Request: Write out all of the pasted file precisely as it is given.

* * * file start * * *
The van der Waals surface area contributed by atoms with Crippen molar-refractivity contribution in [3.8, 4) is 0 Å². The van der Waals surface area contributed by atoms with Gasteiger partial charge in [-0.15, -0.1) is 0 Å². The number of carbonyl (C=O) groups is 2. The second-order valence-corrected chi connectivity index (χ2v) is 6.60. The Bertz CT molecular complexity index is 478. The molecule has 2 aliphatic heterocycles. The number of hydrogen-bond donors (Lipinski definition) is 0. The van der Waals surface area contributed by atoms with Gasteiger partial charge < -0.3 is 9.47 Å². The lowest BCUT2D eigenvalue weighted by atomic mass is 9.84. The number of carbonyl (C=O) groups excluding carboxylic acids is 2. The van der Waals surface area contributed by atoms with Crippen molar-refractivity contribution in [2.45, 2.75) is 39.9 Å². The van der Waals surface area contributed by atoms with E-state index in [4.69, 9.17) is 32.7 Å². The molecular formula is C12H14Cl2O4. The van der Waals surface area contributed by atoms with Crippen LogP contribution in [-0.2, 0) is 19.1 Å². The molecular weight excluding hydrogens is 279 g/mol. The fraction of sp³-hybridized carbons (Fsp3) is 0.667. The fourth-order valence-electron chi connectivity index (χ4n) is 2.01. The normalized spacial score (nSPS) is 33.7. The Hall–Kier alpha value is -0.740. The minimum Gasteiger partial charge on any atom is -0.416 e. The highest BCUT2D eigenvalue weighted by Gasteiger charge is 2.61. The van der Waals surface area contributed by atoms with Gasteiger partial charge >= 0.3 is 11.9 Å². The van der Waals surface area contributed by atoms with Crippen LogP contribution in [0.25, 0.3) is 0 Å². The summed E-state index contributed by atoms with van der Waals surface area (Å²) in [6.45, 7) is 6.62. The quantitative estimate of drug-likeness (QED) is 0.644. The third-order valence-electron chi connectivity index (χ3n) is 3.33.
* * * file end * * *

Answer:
The van der Waals surface area contributed by atoms with Crippen molar-refractivity contribution in [3.8, 4) is 0 Å². The van der Waals surface area contributed by atoms with Gasteiger partial charge in [-0.15, -0.1) is 0 Å². The number of carbonyl (C=O) groups is 2. The second-order valence-corrected chi connectivity index (χ2v) is 6.60. The Bertz CT molecular complexity index is 478. The molecule has 2 aliphatic heterocycles. The number of hydrogen-bond donors (Lipinski definition) is 0. The van der Waals surface area contributed by atoms with Gasteiger partial charge < -0.3 is 9.47 Å². The lowest BCUT2D eigenvalue weighted by atomic mass is 9.84. The number of carbonyl (C=O) groups excluding carboxylic acids is 2. The van der Waals surface area contributed by atoms with Crippen molar-refractivity contribution in [2.45, 2.75) is 39.9 Å². The van der Waals surface area contributed by atoms with E-state index in [4.69, 9.17) is 32.7 Å². The molecular formula is C12H14Cl2O4. The van der Waals surface area contributed by atoms with Crippen LogP contribution in [-0.2, 0) is 19.1 Å². The molecular weight excluding hydrogens is 279 g/mol. The fraction of sp³-hybridized carbons (Fsp3) is 0.667. The fourth-order valence-electron chi connectivity index (χ4n) is 2.01. The normalized spacial score (nSPS) is 33.7. The Hall–Kier alpha value is -0.740. The minimum Gasteiger partial charge on any atom is -0.416 e. The highest BCUT2D eigenvalue weighted by Gasteiger charge is 2.61. The van der Waals surface area contributed by atoms with Gasteiger partial charge >= 0.3 is 11.9 Å². The van der Waals surface area contributed by atoms with Crippen LogP contribution in [0.25, 0.3) is 0 Å². The summed E-state index contributed by atoms with van der Waals surface area (Å²) in [6.45, 7) is 6.62. The quantitative estimate of drug-likeness (QED) is 0.644. The third-order valence-electron chi connectivity index (χ3n) is 3.33.